John Roberts, SCOTUS' Chief Justice, Beats Harris, Biden, Fauci in Job Approval: Poll

Supreme Court Chief Justice John Roberts has bested eleven other prominent federal officials, including the president and vice president, in job approval at the end of 2021.

According to the latest poll from Gallup, 60 percent of Americans surveyed approve of the job Roberts is doing as he presides over the bench. Roughly a third of those polled, meanwhile, disapprove of his performance on the high court.

That's the highest approval rating of the 11 officials surveyed, and seven percentage points ahead of the next highest-ranked official: Federal Reserve Chairman Jerome Powell.

Dr. Anthony Fauci, the nation's top infectious disease expert, saw a job approval rating of 52 percent. Fauci has become a leading administration official amid the coronavirus pandemic, which continues to spread across the country with the emergence of the Omicron variant.

President Joe Biden and Vice President Kamala Harris both have underwater approval ratings.

As of mid-December, Gallup found 43 percent of voters approved of the way Biden is handling his role as commander-in-chief compared with 51 percent who disapprove. His job rating has fallen significantly since he took office, as he began his presidency with 57 percent approval from the public.

Harris has an approval rating of 44 percent, while 54 percent disapprove of her job so far as vice president.

Roberts's popularity comes as the Supreme Court this year considered several high-profile cases on the future of abortion rights and the Second Amendment, with potential rulings coming in June of 2022.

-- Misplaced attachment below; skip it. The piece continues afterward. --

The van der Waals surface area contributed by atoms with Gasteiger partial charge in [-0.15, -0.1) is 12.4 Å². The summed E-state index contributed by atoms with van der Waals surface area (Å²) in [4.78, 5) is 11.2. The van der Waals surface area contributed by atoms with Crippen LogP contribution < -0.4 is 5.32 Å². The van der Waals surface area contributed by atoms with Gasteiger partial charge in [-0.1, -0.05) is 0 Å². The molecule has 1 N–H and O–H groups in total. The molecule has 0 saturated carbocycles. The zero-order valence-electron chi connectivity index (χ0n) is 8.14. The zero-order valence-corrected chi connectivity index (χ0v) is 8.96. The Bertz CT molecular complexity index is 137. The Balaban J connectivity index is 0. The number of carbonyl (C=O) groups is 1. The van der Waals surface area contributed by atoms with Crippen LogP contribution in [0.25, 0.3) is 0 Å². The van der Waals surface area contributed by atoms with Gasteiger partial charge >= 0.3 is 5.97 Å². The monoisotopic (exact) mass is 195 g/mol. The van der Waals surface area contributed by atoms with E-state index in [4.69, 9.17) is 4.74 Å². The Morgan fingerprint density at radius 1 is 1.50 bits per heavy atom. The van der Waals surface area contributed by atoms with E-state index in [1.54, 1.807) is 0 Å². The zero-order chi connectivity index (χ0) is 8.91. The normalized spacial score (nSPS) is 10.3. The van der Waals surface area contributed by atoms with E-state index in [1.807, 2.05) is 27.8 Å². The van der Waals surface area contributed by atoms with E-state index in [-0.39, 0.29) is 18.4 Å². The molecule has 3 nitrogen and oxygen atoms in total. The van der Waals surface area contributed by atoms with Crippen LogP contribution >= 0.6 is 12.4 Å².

Roberts Bests Biden, Harris in Approval Poll
Supreme Court Chief Justice John Roberts is approved of by 60 percent of Americans, according to Gallup. In this photo, Roberts arrives to the Senate chamber for impeachment proceedings at the U.S. Capitol on January 16, 2020 in Washington, D.C. Drew Angerer/Getty Images

For reproductive rights, the court heard arguments in Whole Woman's Health v. Jackson and Dobbs v. Jackson Women's Health. The first case deals with a Texas abortion ban enforced by private citizens, while the second deals with Mississippi's law prohibiting most abortions after 15 weeks of pregnancy.

Roberts warned earlier this month that the Supreme Court risks its own legitimacy if it allows the Texas law to remain in place. Joining his liberal colleagues in a partial dissenting opinion, Roberts wrote that the purpose of the abrortion law is "to nullify this Court's rulings" and "has had the effect of denying the exercise of what we have held is a right protected under the Federal Constitution."

In addition to having the highest approval rating of the 12 federal officials surveyed, Roberts was the only one to have majority support from both sides of the aisle. Fifty-seven percent of Republicans and 55 percent of Democrats backed Roberts.

Newsweek reached out to the Supreme Court for comment but didn't receive a response before publication.

Gallup surveyed 811 Americans between December 1 and December 16. The poll has a margin of error of plus or minus four percentage points.